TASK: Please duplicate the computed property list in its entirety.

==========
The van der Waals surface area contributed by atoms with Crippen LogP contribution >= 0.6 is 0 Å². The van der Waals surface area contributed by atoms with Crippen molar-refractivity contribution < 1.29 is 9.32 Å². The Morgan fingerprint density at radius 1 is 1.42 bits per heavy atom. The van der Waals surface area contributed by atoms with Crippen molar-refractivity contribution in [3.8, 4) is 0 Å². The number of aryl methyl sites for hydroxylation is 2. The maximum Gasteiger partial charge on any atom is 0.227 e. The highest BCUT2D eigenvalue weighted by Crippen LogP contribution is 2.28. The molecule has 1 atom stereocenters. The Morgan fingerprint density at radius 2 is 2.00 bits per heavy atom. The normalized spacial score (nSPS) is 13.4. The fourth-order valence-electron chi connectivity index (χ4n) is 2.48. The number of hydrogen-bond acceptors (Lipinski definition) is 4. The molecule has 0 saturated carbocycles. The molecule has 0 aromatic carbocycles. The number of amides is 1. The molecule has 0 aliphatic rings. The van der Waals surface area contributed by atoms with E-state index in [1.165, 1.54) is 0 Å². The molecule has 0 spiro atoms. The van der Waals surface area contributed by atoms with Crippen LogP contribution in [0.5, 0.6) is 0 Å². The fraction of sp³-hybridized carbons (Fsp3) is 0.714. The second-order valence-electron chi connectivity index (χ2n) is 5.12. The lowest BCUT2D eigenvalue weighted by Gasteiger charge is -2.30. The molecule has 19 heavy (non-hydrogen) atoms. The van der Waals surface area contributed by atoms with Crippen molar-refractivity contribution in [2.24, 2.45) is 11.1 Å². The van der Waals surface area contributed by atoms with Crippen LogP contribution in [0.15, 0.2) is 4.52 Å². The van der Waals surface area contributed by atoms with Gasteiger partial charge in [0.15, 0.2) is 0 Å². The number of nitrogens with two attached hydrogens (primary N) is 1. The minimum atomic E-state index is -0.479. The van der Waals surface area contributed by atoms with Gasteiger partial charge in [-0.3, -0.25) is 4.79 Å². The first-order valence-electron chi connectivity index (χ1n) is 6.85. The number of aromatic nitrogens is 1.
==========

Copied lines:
The van der Waals surface area contributed by atoms with Crippen LogP contribution >= 0.6 is 0 Å². The van der Waals surface area contributed by atoms with Crippen molar-refractivity contribution < 1.29 is 9.32 Å². The Morgan fingerprint density at radius 1 is 1.42 bits per heavy atom. The van der Waals surface area contributed by atoms with Crippen molar-refractivity contribution in [3.8, 4) is 0 Å². The number of aryl methyl sites for hydroxylation is 2. The maximum Gasteiger partial charge on any atom is 0.227 e. The highest BCUT2D eigenvalue weighted by Crippen LogP contribution is 2.28. The molecule has 1 atom stereocenters. The Morgan fingerprint density at radius 2 is 2.00 bits per heavy atom. The normalized spacial score (nSPS) is 13.4. The fourth-order valence-electron chi connectivity index (χ4n) is 2.48. The number of hydrogen-bond acceptors (Lipinski definition) is 4. The molecule has 0 saturated carbocycles. The molecule has 0 aromatic carbocycles. The number of amides is 1. The molecule has 0 aliphatic rings. The van der Waals surface area contributed by atoms with E-state index in [1.165, 1.54) is 0 Å². The molecule has 0 spiro atoms. The van der Waals surface area contributed by atoms with Crippen LogP contribution in [0.5, 0.6) is 0 Å². The fraction of sp³-hybridized carbons (Fsp3) is 0.714. The second-order valence-electron chi connectivity index (χ2n) is 5.12. The lowest BCUT2D eigenvalue weighted by Gasteiger charge is -2.30. The molecule has 19 heavy (non-hydrogen) atoms. The van der Waals surface area contributed by atoms with Crippen molar-refractivity contribution in [2.24, 2.45) is 11.1 Å². The van der Waals surface area contributed by atoms with Crippen LogP contribution in [0.15, 0.2) is 4.52 Å². The van der Waals surface area contributed by atoms with Gasteiger partial charge in [0.15, 0.2) is 0 Å². The number of nitrogens with two attached hydrogens (primary N) is 1. The minimum atomic E-state index is -0.479. The van der Waals surface area contributed by atoms with Gasteiger partial charge in [-0.3, -0.25) is 4.79 Å². The first-order valence-electron chi connectivity index (χ1n) is 6.85. The number of aromatic nitrogens is 1.